How to plant and grow asters

Asters are brilliant for the autumn garden, and the insects love them, laden with pollen and nectar.


Soil and Site

Full sun to partial sun. Soil should be moist, well-drained, and average to humus-rich. All Aster amellus varieties are drought-tolerant and perform in well-drained soil.


40cm (16in)

In the garden

Pinch in midsummer to encourage a longer flowering season.

For containers

Asters can be grown in containers in well-drained compost.. The plants should be cut back after flowering and then, if possible, stored in pots in a cold frame or greenhouse over the winter. Keep the pots moist but not sodden, and do not apply extra heat.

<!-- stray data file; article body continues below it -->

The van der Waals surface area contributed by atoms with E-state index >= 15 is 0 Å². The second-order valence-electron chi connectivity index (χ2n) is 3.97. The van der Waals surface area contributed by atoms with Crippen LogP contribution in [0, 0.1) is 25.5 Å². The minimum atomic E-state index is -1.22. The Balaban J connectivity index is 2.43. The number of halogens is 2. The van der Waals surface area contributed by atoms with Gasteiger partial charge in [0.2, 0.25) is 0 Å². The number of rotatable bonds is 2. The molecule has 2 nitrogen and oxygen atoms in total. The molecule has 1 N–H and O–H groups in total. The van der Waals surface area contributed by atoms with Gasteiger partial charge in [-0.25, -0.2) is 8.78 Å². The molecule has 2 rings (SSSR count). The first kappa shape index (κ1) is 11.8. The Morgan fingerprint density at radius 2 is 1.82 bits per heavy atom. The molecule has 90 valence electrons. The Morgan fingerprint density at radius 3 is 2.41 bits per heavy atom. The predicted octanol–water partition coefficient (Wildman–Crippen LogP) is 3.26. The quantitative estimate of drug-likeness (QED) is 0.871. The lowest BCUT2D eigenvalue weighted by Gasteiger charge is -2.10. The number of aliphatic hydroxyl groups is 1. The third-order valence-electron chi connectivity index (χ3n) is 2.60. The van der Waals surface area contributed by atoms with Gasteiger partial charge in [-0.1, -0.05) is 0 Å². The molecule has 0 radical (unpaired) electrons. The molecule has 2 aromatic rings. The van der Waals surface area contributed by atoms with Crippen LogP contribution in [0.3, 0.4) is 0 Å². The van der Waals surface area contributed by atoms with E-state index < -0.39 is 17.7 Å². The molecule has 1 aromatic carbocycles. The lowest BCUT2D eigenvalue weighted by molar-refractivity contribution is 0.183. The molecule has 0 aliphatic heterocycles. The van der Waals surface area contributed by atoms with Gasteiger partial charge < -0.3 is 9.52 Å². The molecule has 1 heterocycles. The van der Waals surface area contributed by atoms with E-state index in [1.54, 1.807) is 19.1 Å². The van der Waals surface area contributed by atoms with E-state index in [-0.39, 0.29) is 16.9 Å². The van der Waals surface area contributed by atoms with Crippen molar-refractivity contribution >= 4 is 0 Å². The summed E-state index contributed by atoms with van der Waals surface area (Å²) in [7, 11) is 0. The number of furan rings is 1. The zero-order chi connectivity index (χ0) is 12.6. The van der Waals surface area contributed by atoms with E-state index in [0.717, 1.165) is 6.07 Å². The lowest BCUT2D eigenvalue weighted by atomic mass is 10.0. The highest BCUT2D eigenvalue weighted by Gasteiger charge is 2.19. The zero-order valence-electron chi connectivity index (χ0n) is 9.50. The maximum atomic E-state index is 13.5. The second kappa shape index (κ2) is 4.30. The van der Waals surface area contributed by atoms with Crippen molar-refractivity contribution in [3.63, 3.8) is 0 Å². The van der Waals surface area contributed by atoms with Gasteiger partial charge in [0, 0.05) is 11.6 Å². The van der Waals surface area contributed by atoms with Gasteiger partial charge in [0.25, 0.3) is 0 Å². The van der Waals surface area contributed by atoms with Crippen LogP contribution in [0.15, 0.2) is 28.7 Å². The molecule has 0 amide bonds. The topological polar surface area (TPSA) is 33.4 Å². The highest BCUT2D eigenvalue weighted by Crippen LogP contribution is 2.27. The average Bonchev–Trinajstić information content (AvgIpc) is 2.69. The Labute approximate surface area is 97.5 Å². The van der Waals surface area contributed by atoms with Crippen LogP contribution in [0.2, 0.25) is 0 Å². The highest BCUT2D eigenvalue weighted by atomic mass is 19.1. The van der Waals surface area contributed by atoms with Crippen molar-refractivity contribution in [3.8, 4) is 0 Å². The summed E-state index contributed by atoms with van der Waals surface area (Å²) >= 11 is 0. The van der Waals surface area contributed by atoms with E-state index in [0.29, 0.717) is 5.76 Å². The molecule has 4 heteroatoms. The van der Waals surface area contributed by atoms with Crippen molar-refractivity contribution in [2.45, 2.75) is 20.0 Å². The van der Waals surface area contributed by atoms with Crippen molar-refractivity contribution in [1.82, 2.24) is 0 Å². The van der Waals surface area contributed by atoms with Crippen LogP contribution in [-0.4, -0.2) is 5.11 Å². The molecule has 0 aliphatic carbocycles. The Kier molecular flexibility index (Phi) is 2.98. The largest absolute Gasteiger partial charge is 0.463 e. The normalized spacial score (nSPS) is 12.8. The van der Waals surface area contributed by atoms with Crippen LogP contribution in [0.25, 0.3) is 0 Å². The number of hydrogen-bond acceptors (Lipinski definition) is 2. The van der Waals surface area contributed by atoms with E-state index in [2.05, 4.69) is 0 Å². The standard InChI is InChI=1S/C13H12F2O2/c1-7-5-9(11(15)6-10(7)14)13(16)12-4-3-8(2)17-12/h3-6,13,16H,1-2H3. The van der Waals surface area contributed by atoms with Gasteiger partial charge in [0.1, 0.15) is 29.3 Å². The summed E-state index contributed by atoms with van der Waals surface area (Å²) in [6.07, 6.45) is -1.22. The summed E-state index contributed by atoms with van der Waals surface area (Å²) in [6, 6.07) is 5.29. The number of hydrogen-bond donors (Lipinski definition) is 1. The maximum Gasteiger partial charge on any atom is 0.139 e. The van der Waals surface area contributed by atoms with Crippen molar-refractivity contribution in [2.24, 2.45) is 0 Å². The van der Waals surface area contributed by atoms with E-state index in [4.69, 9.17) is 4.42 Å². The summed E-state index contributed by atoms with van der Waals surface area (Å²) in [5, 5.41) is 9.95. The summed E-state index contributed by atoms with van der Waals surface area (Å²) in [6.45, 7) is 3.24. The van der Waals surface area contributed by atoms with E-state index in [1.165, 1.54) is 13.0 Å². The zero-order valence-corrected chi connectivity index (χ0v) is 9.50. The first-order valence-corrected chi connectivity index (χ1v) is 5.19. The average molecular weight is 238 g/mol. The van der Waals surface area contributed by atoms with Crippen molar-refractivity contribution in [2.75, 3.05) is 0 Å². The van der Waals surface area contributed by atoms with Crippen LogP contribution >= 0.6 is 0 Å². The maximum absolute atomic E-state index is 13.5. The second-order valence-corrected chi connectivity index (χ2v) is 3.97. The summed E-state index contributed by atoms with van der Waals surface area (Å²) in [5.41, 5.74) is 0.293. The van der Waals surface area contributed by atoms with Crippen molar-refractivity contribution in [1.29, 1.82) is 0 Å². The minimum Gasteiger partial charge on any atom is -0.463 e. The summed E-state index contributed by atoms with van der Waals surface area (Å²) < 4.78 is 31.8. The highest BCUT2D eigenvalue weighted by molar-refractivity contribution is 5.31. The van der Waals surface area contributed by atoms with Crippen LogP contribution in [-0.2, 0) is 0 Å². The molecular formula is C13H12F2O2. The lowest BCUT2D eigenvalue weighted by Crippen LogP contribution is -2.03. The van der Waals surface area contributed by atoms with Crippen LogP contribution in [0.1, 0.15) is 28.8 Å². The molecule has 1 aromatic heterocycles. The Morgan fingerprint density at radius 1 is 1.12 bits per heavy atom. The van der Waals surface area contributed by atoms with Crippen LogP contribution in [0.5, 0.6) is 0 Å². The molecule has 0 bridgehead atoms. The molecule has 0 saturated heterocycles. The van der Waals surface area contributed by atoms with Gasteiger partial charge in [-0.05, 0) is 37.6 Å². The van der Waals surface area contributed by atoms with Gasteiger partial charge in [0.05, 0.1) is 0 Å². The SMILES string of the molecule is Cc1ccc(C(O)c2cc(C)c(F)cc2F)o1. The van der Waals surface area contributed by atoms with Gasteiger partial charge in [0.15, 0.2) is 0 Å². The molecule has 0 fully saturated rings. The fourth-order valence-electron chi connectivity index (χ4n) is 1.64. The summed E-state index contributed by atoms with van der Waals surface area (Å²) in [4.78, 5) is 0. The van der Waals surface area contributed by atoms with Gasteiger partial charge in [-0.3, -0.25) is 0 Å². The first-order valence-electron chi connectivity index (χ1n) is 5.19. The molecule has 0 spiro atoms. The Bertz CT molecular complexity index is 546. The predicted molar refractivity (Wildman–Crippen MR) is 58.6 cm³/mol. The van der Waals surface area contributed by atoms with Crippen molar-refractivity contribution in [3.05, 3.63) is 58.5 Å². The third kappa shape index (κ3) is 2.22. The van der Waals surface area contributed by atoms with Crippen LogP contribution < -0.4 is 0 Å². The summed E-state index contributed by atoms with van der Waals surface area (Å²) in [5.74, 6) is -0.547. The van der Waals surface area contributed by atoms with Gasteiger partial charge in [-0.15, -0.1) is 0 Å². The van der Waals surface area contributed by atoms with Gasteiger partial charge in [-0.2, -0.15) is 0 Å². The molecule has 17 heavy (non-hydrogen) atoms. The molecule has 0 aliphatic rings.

When there is the first sign of new growth in spring, remove the plants from their containers and repot in fresh compost. This is the time to divide them if they are large enough. Once repotted, do not put back them under cover, but slowly harden them off and do not let them dry out.


Cut down after flowering.

Most Asters will need dividing every fourth year to maintain vigour. All asters are best divided in spring as new growth starts. Lift the clump and then use two back-to-back forks to split it. Take care of old stems, they can be sharp. Some varieties are denser and may need a knife or spade to cut through. Discard old woody pieces and use newer sections from the outside of the clump. Add grit to the base of the hole on heavy ground. Water until established.

Cut Flowers

They will look good for a fortnight. If you strip all the leaves below the water line and thin out the leaves up the stem a bit more, and put a drop of bleach in the water, it will maximise the cut-flower potential.